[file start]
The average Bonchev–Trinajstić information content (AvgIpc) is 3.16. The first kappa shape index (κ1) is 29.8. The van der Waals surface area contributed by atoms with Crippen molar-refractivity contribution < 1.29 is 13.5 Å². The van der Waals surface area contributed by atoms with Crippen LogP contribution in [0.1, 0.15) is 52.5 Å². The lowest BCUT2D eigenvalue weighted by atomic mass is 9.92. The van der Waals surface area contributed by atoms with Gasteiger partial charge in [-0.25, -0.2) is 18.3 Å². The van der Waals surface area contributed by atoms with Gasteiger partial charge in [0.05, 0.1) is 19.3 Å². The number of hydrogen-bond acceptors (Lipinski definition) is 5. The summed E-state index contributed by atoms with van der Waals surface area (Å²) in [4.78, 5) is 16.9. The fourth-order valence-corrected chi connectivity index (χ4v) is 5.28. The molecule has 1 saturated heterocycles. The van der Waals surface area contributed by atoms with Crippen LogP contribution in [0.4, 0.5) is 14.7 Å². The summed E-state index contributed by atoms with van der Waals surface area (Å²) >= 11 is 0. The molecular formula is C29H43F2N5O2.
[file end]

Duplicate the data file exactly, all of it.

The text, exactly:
The average Bonchev–Trinajstić information content (AvgIpc) is 3.16. The first kappa shape index (κ1) is 29.8. The van der Waals surface area contributed by atoms with Crippen molar-refractivity contribution < 1.29 is 13.5 Å². The van der Waals surface area contributed by atoms with Crippen LogP contribution in [0.1, 0.15) is 52.5 Å². The lowest BCUT2D eigenvalue weighted by atomic mass is 9.92. The van der Waals surface area contributed by atoms with Gasteiger partial charge in [-0.25, -0.2) is 18.3 Å². The van der Waals surface area contributed by atoms with Gasteiger partial charge in [0.05, 0.1) is 19.3 Å². The number of hydrogen-bond acceptors (Lipinski definition) is 5. The summed E-state index contributed by atoms with van der Waals surface area (Å²) in [4.78, 5) is 16.9. The fourth-order valence-corrected chi connectivity index (χ4v) is 5.28. The molecule has 1 saturated heterocycles. The van der Waals surface area contributed by atoms with Crippen LogP contribution in [0.4, 0.5) is 14.7 Å². The summed E-state index contributed by atoms with van der Waals surface area (Å²) >= 11 is 0. The molecular formula is C29H43F2N5O2.